### 9 releases

Uses old Rust 2015

0.2.0 | Jul 3, 2020 |
---|---|

0.1.2 | Feb 26, 2017 |

0.1.1 | Jan 13, 2017 |

0.0.6 | May 29, 2015 |

0.0.1 | Dec 8, 2014 |

#**1166** in Algorithms

Used in dagon

**MPL-2.0**license

57KB

1K
SLoC

*acacia* is a spatial tree library written in Rust. It is generic over the
dimension of the partitioned space and thus supports binary trees, quadtrees,
octrees, etc. The intended goal is to implement these features as fast and
covering as many use cases as possible without sacrificing abstraction.

The current state of the project is very experimental. It works and has ample test coverage, but both the API and the internals will likely change in the future to improve interface and performance.

## Features

- Tree construction from a simple iterator.
- Associate data to a tree during construction using closures.
- Perform arbitrary computational queries on the trees.

## Example: N-body gravity calculation

Gravity calculations are a fairly common example for speeding up calculations
with spatial trees. This is a simple example to calculate the gravitational
acceleration at a given point between a set of gravitating particles. The code
presented here is an excerpt from a complete example you can find in the
directory

.`example /gravity`

The tree can be constructed from an iterator over particles and some data about its geometry.

`let` tree `=` `Tree``::`new`(`
particles`.``iter``(``)``,`
`Ncube``::`new`(`origin`,` `11.``0``)``,`

Note, that the particles implement the

trait used to define the
notion that a type has a position.`Position`

Next we need a couple of values and closures to associate data with each node in the tree: a value for empty nodes, a closure that assigns a value to a leaf node given the object stored in it, and a closure that combines two pieces of associated data to compute values for branch nodes.

` ``(`origin`,` `0.``0``)``,`
`&``|`obj`|` `(`obj`.`position`,` obj`.`mass`)``,`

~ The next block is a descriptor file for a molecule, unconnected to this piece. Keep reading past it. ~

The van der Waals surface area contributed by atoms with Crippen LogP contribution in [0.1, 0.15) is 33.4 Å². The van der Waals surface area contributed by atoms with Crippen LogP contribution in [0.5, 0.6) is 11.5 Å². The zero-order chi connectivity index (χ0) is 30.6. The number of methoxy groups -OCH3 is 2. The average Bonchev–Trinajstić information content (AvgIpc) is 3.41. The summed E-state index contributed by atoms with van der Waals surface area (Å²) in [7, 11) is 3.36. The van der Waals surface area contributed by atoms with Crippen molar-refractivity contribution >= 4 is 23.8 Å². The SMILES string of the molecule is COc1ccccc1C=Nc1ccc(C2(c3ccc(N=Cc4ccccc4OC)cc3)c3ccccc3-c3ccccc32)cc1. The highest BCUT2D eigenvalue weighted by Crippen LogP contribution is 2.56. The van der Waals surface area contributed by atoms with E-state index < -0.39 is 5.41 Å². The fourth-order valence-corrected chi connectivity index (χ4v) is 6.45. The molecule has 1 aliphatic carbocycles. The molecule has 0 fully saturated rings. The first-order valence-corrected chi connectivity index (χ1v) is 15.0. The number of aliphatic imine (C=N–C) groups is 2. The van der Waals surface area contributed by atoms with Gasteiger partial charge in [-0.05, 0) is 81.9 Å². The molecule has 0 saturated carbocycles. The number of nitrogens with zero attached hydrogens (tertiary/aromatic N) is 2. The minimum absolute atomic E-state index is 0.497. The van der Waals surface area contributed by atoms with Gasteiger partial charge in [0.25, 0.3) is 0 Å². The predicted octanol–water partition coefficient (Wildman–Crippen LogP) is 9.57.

`&``|``&``(`com1`,` m1`)``,` `&``(`com2`,` m2`)``|`
`if` m1 `+` m2 `>` `0.``0` `{`
`(`com1 `+` `(`com2 `-` com1`)` `*` `(`m2 `/` `(`m1 `+` m2`)``)``,` m1 `+` m2`)`
`}` `else` `{`
`(`origin`,` `0.``0``)`
`}`
)`;`

The associated data in this example is a tuple made from the center of mass and the total mass of a node.

Now we can issue a computational query to the tree by passing in two more
closures to its

method: the first one serves as a criterion for
recursion. If a branch node passes this, the query continues on its children.
The second one collects force terms from each piece of associated data the tree
encounters during this recursion.`query_data`

`let` `mut` tree_gravity`:` `Vec3``<``f64``>` `=` `zero``(``)``;`
tree`.``query_data``(`
`&``|`node`|` `{`
`let` `&``(``ref` center_of_mass`,` `_``)` `=` node`.``data``(``)``;`
`let` d `=` test_point`.``dist``(`center_of_mass`)``;`
`let` delta`:` `f64` `=` node`.``partition``(``)``.``center``(``)``.``dist``(`center_of_mass`)``;`
d `<` `2.``0` `*` node`.``partition``(``)``.``width``(``)` `+` delta
`}``,`
`&``mut` `|``&``(`center_of_mass`,` mass`)``|` `{`
tree_gravity `=` tree_gravity `+` `newton``(`mass`,` center_of_mass`,` test_point`)``;`
`}``,`
`)``;`

## License

This Source Code Form is subject to the terms of the Mozilla Public License, v. 2.0. If a copy of the MPL was not distributed with this file, You can obtain one at http://mozilla.org/MPL/2.0/.

#### Dependencies

~4.5MB

~87K SLoC